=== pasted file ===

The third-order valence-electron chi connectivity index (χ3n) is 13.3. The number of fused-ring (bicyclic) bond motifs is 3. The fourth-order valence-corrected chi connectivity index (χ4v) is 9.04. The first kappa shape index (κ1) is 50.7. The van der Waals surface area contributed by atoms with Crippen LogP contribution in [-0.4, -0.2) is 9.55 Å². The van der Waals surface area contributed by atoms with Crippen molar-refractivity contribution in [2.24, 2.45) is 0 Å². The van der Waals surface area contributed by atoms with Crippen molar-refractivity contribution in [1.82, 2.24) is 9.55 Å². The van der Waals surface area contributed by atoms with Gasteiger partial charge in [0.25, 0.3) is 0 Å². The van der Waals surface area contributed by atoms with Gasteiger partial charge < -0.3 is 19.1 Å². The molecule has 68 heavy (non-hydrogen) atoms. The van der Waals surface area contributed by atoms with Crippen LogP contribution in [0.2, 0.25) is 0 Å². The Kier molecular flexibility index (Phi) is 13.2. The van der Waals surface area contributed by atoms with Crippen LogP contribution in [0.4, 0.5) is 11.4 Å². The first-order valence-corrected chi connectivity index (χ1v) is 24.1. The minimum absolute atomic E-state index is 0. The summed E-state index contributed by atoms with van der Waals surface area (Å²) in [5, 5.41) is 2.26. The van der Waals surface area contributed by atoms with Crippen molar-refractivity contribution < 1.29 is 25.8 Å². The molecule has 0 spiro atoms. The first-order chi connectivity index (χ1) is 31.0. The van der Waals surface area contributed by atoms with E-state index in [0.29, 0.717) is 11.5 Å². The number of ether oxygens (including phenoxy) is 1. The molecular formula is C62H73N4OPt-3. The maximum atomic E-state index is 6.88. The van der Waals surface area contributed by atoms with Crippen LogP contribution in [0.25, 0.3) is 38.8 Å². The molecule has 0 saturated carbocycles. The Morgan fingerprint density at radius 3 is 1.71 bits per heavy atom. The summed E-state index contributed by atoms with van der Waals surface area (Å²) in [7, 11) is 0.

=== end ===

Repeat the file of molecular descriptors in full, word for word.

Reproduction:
The third-order valence-electron chi connectivity index (χ3n) is 13.3. The number of fused-ring (bicyclic) bond motifs is 3. The fourth-order valence-corrected chi connectivity index (χ4v) is 9.04. The first kappa shape index (κ1) is 50.7. The van der Waals surface area contributed by atoms with Crippen LogP contribution in [-0.4, -0.2) is 9.55 Å². The van der Waals surface area contributed by atoms with Crippen molar-refractivity contribution in [2.24, 2.45) is 0 Å². The van der Waals surface area contributed by atoms with Crippen molar-refractivity contribution in [1.82, 2.24) is 9.55 Å². The van der Waals surface area contributed by atoms with Gasteiger partial charge in [0.25, 0.3) is 0 Å². The van der Waals surface area contributed by atoms with Gasteiger partial charge < -0.3 is 19.1 Å². The molecule has 68 heavy (non-hydrogen) atoms. The van der Waals surface area contributed by atoms with Crippen LogP contribution in [0.2, 0.25) is 0 Å². The Kier molecular flexibility index (Phi) is 13.2. The van der Waals surface area contributed by atoms with Crippen LogP contribution in [0.4, 0.5) is 11.4 Å². The first-order valence-corrected chi connectivity index (χ1v) is 24.1. The minimum absolute atomic E-state index is 0. The summed E-state index contributed by atoms with van der Waals surface area (Å²) in [5, 5.41) is 2.26. The van der Waals surface area contributed by atoms with Crippen molar-refractivity contribution < 1.29 is 25.8 Å². The molecule has 0 spiro atoms. The first-order chi connectivity index (χ1) is 31.0. The van der Waals surface area contributed by atoms with E-state index in [0.29, 0.717) is 11.5 Å². The number of ether oxygens (including phenoxy) is 1. The molecular formula is C62H73N4OPt-3. The maximum atomic E-state index is 6.88. The van der Waals surface area contributed by atoms with Crippen LogP contribution in [0.25, 0.3) is 38.8 Å². The molecule has 0 saturated carbocycles. The Morgan fingerprint density at radius 3 is 1.71 bits per heavy atom. The summed E-state index contributed by atoms with van der Waals surface area (Å²) in [7, 11) is 0.